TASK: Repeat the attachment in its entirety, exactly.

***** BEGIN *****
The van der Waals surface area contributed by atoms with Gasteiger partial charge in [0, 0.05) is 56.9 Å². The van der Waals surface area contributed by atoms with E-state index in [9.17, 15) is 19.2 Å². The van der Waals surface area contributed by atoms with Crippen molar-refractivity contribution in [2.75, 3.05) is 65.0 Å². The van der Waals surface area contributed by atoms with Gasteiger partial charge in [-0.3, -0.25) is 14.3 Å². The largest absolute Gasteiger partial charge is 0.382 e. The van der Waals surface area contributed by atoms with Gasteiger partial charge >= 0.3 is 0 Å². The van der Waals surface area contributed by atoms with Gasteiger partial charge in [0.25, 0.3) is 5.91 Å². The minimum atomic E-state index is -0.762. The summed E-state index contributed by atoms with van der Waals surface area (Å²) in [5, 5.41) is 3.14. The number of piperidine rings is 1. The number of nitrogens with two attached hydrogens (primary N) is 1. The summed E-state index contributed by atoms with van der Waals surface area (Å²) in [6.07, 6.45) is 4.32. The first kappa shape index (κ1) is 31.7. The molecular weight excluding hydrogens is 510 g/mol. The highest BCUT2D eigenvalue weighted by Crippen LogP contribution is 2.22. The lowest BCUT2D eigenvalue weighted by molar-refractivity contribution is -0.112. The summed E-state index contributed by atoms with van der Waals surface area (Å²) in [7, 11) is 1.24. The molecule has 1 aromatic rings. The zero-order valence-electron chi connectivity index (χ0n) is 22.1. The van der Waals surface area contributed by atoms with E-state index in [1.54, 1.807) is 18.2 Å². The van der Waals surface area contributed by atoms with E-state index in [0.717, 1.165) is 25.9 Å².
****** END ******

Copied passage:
The van der Waals surface area contributed by atoms with Gasteiger partial charge in [0, 0.05) is 56.9 Å². The van der Waals surface area contributed by atoms with E-state index in [9.17, 15) is 19.2 Å². The van der Waals surface area contributed by atoms with Crippen molar-refractivity contribution in [2.75, 3.05) is 65.0 Å². The van der Waals surface area contributed by atoms with Gasteiger partial charge in [-0.3, -0.25) is 14.3 Å². The largest absolute Gasteiger partial charge is 0.382 e. The van der Waals surface area contributed by atoms with Gasteiger partial charge >= 0.3 is 0 Å². The van der Waals surface area contributed by atoms with Gasteiger partial charge in [0.25, 0.3) is 5.91 Å². The minimum atomic E-state index is -0.762. The summed E-state index contributed by atoms with van der Waals surface area (Å²) in [5, 5.41) is 3.14. The number of piperidine rings is 1. The number of nitrogens with two attached hydrogens (primary N) is 1. The summed E-state index contributed by atoms with van der Waals surface area (Å²) in [6.07, 6.45) is 4.32. The first kappa shape index (κ1) is 31.7. The molecular weight excluding hydrogens is 510 g/mol. The highest BCUT2D eigenvalue weighted by Crippen LogP contribution is 2.22. The lowest BCUT2D eigenvalue weighted by molar-refractivity contribution is -0.112. The summed E-state index contributed by atoms with van der Waals surface area (Å²) in [7, 11) is 1.24. The molecule has 1 aromatic rings. The zero-order valence-electron chi connectivity index (χ0n) is 22.1. The van der Waals surface area contributed by atoms with E-state index in [1.54, 1.807) is 18.2 Å². The van der Waals surface area contributed by atoms with E-state index in [0.717, 1.165) is 25.9 Å².